Tifanny Urrea is a strong, independent woman. Qualities that are essential to success in the competitive bodybuilding world. What’s more impressive than her discipline is her determination to smash the glass ceiling in her industry. It’s no secret that bodybuilding is male dominated and is home to a number of gender related inequalities. Tifanny has chosen to use her voice as an influencer to call out the injustices and drive things in the right direction.
Urrea stopped by and told us about what it takes to stay competitive and how she intends to continue making a difference.
What was your favorite toy growing up?
Tifanny: Dear Diary which was this little purple computer. It was the hot toy and no one could get their hands on it. My dad somehow ended up getting it. It was one of those toys that sold out the first couple of days. I’ll never forget my little Dear Diary.
What do you think is the greatest invention of all time?
Tifanny: Cell phones, absolutely. They totally changed our lives. Greatest invention.
What is the last gift you gave to someone?
Tifanny: A picture frame. I have a roommate and he likes to pretend that one of my dogs is his. I was in HomeGoods and I saw a perfect picture frame that said, “I love my dog.” I got a picture of him and my pug, and I let him think it was his dog. When I no longer live with him, he can take that picture with him and then pretend he has a dog, but he doesn’t. It’s my dog. [Laughs]
If you could shop for free at one store, what store would it be?
Tifanny: If I could shop at any store for free it would be the grocery store. You don’t understand how much money I spend on food. If I sat down and calculated my monthly grocery bill, I’d quit bodybuilding. I wouldn’t do it anymore. I just close my eyes and swipe, swipe, swipe. I live at the grocery store.
How many times a week do you go to the grocery?
Tifanny: Two to three times. I drop a couple hundred dollars each time. FML! Sorry.
Which of the seven dwarfs is most like you?
Tifanny: [laughs] Well, since I started this whole dieting thing, definitely Grumpy because I’m usually carb depleted or just hungry. I am definitely Grumpy.
What’s your favorite holiday?
Tifanny: I love Halloween but the cheesy Halloween. I don’t like the spooky Halloween. I like the corny kid stuff. I have friends that are really into Halloween but they’re into the gory, horror movie stuff. I like the cheesy, cutesy Halloween stuff.
If you could eat only three foods for the rest of your life, what would they be?
Tifanny: Chicken, rice, and Japanese pumpkin also known as kabocha squash because it tastes like sweet mashed potatoes to me.
What inspired you to get into bodybuilding and fitness?
Tifanny: I was diagnosed with ulcerative colitis when I was four years old. I was in remission for 20 years and at 24, I had another flare-up. That’s when reality hit me that I needed to be more health-conscious and take care of myself. It really kicked me in the face where my body was like, “You cannot live like normal people. You can’t go out drinking every week, you can’t eat whatever the hell you want, you can’t be in the stressful situations that you put yourself through.” That’s how it started for me.
I got into healthy eating and tracking my food. I used to play sports back in high school. I’m a competitive person by nature. I was lifting in the gym and just going through the motions and teaching myself how to lift. I met some people that introduced me to the whole bodybuilding industry. They showed me pictures like, “This is what your body can do with lifting and nutrition.” By seeing those pictures, I was completely mesmerized. I was like, “Wow. You can go from this to this just by weightlifting?” I thought that was amazing. The whole process amazed me. I started it in 2014 and I haven’t turned back, really.
How do you go from altering your lifestyle for health reasons to competing?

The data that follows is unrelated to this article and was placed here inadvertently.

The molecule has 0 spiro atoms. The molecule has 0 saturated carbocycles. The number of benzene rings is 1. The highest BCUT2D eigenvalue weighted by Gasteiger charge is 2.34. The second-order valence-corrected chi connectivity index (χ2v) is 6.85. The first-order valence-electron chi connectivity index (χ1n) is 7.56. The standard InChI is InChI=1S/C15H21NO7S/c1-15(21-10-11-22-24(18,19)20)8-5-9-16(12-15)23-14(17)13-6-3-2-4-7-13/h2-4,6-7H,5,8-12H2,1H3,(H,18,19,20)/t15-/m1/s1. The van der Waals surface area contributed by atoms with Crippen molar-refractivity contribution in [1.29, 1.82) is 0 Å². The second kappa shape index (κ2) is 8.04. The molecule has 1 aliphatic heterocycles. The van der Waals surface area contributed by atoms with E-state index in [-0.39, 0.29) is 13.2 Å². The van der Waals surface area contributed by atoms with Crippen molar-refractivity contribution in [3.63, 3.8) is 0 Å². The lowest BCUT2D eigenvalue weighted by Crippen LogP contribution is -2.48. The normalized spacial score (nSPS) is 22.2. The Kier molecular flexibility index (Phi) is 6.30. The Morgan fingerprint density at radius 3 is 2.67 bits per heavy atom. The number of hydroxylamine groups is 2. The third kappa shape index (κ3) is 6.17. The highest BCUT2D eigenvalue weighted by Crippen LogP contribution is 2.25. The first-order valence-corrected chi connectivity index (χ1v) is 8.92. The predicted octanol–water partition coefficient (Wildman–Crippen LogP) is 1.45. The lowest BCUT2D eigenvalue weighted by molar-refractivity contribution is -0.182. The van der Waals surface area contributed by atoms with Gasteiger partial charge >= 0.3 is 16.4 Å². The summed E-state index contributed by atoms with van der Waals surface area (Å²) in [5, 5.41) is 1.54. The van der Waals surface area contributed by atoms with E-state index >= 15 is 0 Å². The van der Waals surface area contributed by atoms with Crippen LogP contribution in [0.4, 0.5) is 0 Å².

Tifanny: What made me decide to actually compete was being friends with current competitors at the time. I had the right people around me and they were telling me that I had a good base. I didn’t really understand what a good base was. My body was structured perfectly for bikini. I had the broad shoulders. I had decent development in my legs and I really just had to bring out my upper body.
I had a lot of people that had so much faith in me from the beginning, before I even stepped on my first stage. They’re like, “You’re going to go far. You’re going to win. You’re going to turn pro.” It takes some people a really long time to turn pro. I have people telling me before my first show that I was going to go pro. I was like, “Okay, let’s see if I can. Let’s see where this takes me.” What kept pushing me was seeing the daily changes from putting in the work and doing the diets. I saw results very quickly which is what kept me going, really.
Did anyone within the industry inspire you?
Tifanny: Absolutely not. There were girls that I looked up to at the time. I just looked at their physiques. I’m going to sound like a real asshole but I didn’t care for their personality because there’s a lot of lack of that in the industry. Sorry, it’s honest. A lot of us are duds, all bodies, no minds. Maybe they are but they’re not vocal and they’re not really showing who they are and their true character.
There were physiques that I admired in the industry but there wasn’t one person that I idolized and looked up to and thought, “Oh my god, I want to look like her.” I don’t want to look like anybody. I want to look like myself. I want to have my own specific look.
What do you do to achieve that look?
Tifanny: I make sure to train five days a week which is hard for me to take two days off but it’s so important to rest. I wake up, I have my food already planned for the day. I check in with my coach. I give him my weight. I give him the macronutrients that I hit the day before and he gives me my daily macronutrients. If I’m retaining some water and it’s been some days, either he’s going to cut my carbs or he’s not going to cut my carbs or he’s going to cut my fat, he’s not going to cut my fat.
I adjust my meals for the day which I already have pre-planned. I go to my gym session, and then I just live the rest of my day normally, really. I always make it priority to have my food prepared, planned out, and then my workouts in. There’s no if’s, and’s, or but’s about that at all. No excuses.
Is the diet strict and boring?